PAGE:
In a magistrates’ court, trials are heard by a ‘bench’. The bench usually consists of three magistrates and a court clerk.
The court clerk plays a vital role in the magistrates’ court. They act as a legal adviser in all court cases as well as controlling the majority of proceedings. The clerk is there to ensure the decisions being made by the magistrates are fair and just, as well as ensuring that everything remains legally correct and compliant with the rules and regulations of the court.
Magistrates are not legally qualified, and most do not have any form of legal background. Magistrates are present in court to bring a moral case from the view of a typical member of society. This is why court clerks are fundamental within the justice system. When it comes to a trial, the magistrates consider and analyse the facts presented in the case, and the court clerks provide them with the advice needed on applicable laws and procedures.
It is also the responsibility of the court clerk to ensure that all court proceedings run as smoothly as possible, to read the charges to the defendant as well as explain all procedures to witnesses and defendants.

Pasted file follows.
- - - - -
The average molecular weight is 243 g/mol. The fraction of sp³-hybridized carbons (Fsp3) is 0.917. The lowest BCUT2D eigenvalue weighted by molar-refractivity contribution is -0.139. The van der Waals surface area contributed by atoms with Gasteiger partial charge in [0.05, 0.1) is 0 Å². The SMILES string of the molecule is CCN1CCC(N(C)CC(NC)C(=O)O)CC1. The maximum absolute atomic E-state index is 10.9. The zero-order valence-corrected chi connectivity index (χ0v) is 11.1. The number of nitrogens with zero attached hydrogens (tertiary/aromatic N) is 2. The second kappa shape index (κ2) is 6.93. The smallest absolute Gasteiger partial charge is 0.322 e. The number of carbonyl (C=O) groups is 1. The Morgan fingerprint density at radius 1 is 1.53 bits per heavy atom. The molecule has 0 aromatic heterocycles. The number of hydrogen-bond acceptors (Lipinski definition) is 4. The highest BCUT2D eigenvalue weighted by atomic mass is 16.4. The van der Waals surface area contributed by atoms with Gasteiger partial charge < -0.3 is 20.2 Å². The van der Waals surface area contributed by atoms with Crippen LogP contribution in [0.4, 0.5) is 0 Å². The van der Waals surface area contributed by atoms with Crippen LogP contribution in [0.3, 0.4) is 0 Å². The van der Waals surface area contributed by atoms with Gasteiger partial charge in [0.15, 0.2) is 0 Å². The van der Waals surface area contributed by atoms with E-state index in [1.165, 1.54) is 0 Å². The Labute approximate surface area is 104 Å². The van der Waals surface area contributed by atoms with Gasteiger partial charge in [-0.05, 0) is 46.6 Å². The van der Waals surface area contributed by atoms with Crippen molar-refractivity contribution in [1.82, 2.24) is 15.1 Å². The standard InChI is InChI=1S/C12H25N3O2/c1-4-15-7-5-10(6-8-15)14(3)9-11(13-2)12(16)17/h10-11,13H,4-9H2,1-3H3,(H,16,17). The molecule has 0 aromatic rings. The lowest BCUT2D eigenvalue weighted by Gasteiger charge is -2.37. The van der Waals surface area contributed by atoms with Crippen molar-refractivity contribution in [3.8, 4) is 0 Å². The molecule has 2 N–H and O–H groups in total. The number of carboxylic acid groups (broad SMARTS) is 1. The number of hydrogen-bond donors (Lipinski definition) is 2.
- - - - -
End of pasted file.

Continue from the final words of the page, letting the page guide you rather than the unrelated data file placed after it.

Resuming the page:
Duties of a Court Clerk
Court clerks have many other responsibilities, including:
- preparing a calendar of cases to be called and arranging it around the magistrates available
- making record of dispositions, court orders, arrangements for payments of court fees
- answering questions from the public regarding court procedure, trial dates, adjournments, warrants, summonses, payment of court fees
- preparing probation order and sentencing information
- recording the outcome of court proceedings into documents
- contacting witnesses regarding information for the court
- following procedures to keep evidence safe by securing courtrooms.
In order for someone to apply to be a court clerk at entry level the applicant would need to have a law degree as well as having completed the LPC (Legal Practice Code) or BVC (Bar Vocational Course). As well as this, these further skills are required:
- Clerical – knowledge of clerical procedures and systems like word processing, stenography and transcription, and form designing
- Government and law – knowledge of laws, legal codes, precedents, procedures in the court, government regulations, agency rules and political process
- Computer skills – IT skills, relevant software skills, applications and programming
- Customer service – ability to assess the needs of the people involved in the court cases
- English language – good understanding of the English language and excellent grammatical skills